We’re all familiar with the universal concept that no two people are exactly alike. Not even twins, triplets or quadruplets. A new neurological study done by a team of researchers at Carnegie Mellon University has just proven this once again. People can’t ever be exactly the same because our brains are wired differently. Literally.
Diffusion MRI is a new, non-invasive approach that captures the brain’s connections at a level that has never been possible before. In contrast with conventional approach that can only obtain one estimate of a structural connection, diffusion MRI can acquire several estimates as it can measure along each segment of the connection, allowing it to provide a clearer differentiation of the unique patterns. With a more detailed picture of what goes on, there’s a better chance of understanding why one’s brain functions well. Or why another’s brain malfunctions.
For the study, the local connectome of 699 brains from 5 data sets were measured using diffusion MRI. The local connectome refers to the point-by-point connections along the white matter pathways in the brain (as opposed to region-to-region connections). By tracking the water molecules’ movements along the local connectomes and reconstructing the data gathered, the research team was able to generate a unique “fingerprint” for each brain.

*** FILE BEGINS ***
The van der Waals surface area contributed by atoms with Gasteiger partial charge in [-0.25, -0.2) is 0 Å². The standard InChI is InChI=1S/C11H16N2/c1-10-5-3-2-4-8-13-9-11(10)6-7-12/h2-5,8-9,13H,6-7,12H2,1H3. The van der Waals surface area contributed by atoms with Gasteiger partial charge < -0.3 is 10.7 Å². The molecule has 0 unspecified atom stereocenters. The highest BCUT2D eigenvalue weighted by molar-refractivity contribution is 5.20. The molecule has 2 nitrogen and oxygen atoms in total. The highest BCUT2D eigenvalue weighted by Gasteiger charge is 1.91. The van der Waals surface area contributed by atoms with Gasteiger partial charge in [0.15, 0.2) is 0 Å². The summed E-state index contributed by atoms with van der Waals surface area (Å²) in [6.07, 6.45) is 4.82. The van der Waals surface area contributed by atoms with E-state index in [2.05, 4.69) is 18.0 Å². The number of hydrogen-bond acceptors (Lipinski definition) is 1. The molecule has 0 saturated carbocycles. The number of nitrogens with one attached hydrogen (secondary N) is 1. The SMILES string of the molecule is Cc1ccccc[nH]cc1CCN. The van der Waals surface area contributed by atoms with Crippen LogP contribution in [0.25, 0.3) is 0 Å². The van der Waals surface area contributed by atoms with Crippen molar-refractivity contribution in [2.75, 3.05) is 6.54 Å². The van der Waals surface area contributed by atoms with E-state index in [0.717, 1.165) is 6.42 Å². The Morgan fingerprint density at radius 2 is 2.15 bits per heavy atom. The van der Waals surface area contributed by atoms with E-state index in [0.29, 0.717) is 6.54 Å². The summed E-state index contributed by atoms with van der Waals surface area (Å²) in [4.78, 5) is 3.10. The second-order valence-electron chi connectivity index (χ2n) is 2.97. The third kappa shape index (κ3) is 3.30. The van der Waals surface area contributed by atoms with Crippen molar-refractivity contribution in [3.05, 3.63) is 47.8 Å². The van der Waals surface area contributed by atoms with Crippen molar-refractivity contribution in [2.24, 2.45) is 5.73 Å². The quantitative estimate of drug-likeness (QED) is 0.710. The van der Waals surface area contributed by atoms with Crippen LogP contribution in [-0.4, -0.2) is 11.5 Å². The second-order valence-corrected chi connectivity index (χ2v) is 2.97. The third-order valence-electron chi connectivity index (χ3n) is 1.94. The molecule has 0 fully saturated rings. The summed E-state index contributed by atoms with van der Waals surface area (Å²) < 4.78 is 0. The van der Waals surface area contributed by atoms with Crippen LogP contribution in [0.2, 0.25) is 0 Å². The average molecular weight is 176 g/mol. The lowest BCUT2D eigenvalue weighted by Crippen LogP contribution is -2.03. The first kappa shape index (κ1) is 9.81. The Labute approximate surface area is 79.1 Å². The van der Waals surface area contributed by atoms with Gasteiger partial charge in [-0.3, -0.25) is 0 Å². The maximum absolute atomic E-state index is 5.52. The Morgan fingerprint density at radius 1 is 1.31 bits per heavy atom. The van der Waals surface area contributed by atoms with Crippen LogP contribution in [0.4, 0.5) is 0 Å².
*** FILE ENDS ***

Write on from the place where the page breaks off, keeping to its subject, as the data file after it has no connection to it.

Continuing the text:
Going further, they did repeat MRI scans for some of the individuals and ran over 17,000 identification tests. What they discovered was that each MRI scan was so distinct that they can accurately tell whether 2 brain ‘fingerprints’ or local connectomes came from just one, or from two different individuals.
In addition, the team also found out that one’s local connectome changes over time, shifting to different patterns about 13% every 100 days. The assumption is that the change happens as a result of a person’s life experiences. Which supports what we already know, that more than just genetics, how a person thinks is highly influenced by the environment he/she moves around in, and the experiences he/she goes through. And because these factors may actually be reflected in one’s brain patterns, comparing the brain patterns of people who have undergone the same experiences (even those who had the same pathological diseases) might help identify how they will react so preventive or corrective actions can be undertaken in advance.
Diffusion MRI has led to the discovery that each individual has distinct structural neural connections and this “brain fingerprint” can serve as a basis to accurately identify one person from another. Although this breakthrough in personal identification has many potential advantages, for now, it will have to take a backseat to brain fingerprinting’s more important and urgent application. And that’s in the field of medicine.
If studies using this new approach progress as hoped, it may eventually be possible to determine how changes in the brain’s connections can serve as markers for certain behaviours, mental disorders and psychiatric illnesses. In time, maybe we’ll have the means to stop a disease from developing even before it starts. And maybe one day, it might become possible to save those who have the tendency to become suicidal or go into a psychotic break. It’s an extreme scenario but it’s one worth looking forward to.